There are often limits on coverage for certain things, so consider a special “rider” or “floater” just for more specialized or expensive items, such as electronics, laptops, silver, collections, artwork, musical equipment or jewelry.

Also, as with home insurance, take an inventory and even pictures or video of your possessions, to prove ownership.

3. The amount of liability coverage. You can get as little as $100,000, but experts recommend at least $300,000. The more possessions and value you have, the more you should get.

4. Combining with other coverage. You can buy additional umbrella liability for much higher coverage, or a business policy if you run a home business.

5. Deductible. To save money on the premium, opt for a higher deductible. Or go lower if you want to ensure certain items are protected that would otherwise fall within the deductible.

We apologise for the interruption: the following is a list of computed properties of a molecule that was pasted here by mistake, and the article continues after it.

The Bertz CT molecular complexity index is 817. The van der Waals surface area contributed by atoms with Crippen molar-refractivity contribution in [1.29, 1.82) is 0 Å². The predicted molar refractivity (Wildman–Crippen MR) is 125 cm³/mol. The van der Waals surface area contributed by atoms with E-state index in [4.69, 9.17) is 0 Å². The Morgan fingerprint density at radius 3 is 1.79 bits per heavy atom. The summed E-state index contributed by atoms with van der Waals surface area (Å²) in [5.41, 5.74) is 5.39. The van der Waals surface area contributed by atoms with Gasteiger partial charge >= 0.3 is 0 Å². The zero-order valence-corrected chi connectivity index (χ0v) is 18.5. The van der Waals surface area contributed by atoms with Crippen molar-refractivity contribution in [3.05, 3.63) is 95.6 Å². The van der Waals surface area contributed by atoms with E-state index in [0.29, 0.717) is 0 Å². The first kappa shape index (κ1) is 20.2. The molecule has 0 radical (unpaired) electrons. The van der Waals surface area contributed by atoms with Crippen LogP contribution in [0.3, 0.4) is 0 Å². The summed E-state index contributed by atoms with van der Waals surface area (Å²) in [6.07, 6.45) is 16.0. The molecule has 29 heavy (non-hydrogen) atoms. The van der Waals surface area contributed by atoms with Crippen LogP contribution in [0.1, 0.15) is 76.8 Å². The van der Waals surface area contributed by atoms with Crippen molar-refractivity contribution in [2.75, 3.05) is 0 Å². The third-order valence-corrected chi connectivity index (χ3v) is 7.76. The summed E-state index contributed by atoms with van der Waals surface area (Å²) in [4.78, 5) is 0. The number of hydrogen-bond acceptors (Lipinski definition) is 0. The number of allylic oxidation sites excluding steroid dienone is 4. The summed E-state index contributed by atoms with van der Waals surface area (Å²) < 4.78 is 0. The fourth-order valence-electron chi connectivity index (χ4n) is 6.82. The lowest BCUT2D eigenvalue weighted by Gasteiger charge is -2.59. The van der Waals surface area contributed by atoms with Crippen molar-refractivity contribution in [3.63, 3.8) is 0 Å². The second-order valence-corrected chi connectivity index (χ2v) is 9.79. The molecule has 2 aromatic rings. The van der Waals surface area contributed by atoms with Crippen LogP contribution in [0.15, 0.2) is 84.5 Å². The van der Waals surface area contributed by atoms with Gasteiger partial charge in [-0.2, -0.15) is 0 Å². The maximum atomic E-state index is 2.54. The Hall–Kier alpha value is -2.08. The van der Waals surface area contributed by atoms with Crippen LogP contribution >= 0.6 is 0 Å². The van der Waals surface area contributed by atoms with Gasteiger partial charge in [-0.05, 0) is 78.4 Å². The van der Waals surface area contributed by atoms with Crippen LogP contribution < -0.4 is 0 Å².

6. Discounts. Since renters insurance is usually available from the same companies that offer home and auto insurance, you can often get discounts for having multiple policies with the same company. Also, as with homeowners policies, discounts are available for having smoke alarms, security systems and deadbolt locks, as well as for good credit or being over 55.

Courtesy:  buffalonews.com

Share |

No Comments

NOTICE: This blog and website are made available by the publisher for educational and informational purposes only. It is not be used as a substitute for competent insurance, legal, or tax advice from a licensed professional in your state. By using this blog site you understand that there is no broker client relationship between you and the blog and website publisher.
Blog Archive
  • 2014
  • 2013
  • 2012
  • 2011

View Mobile Version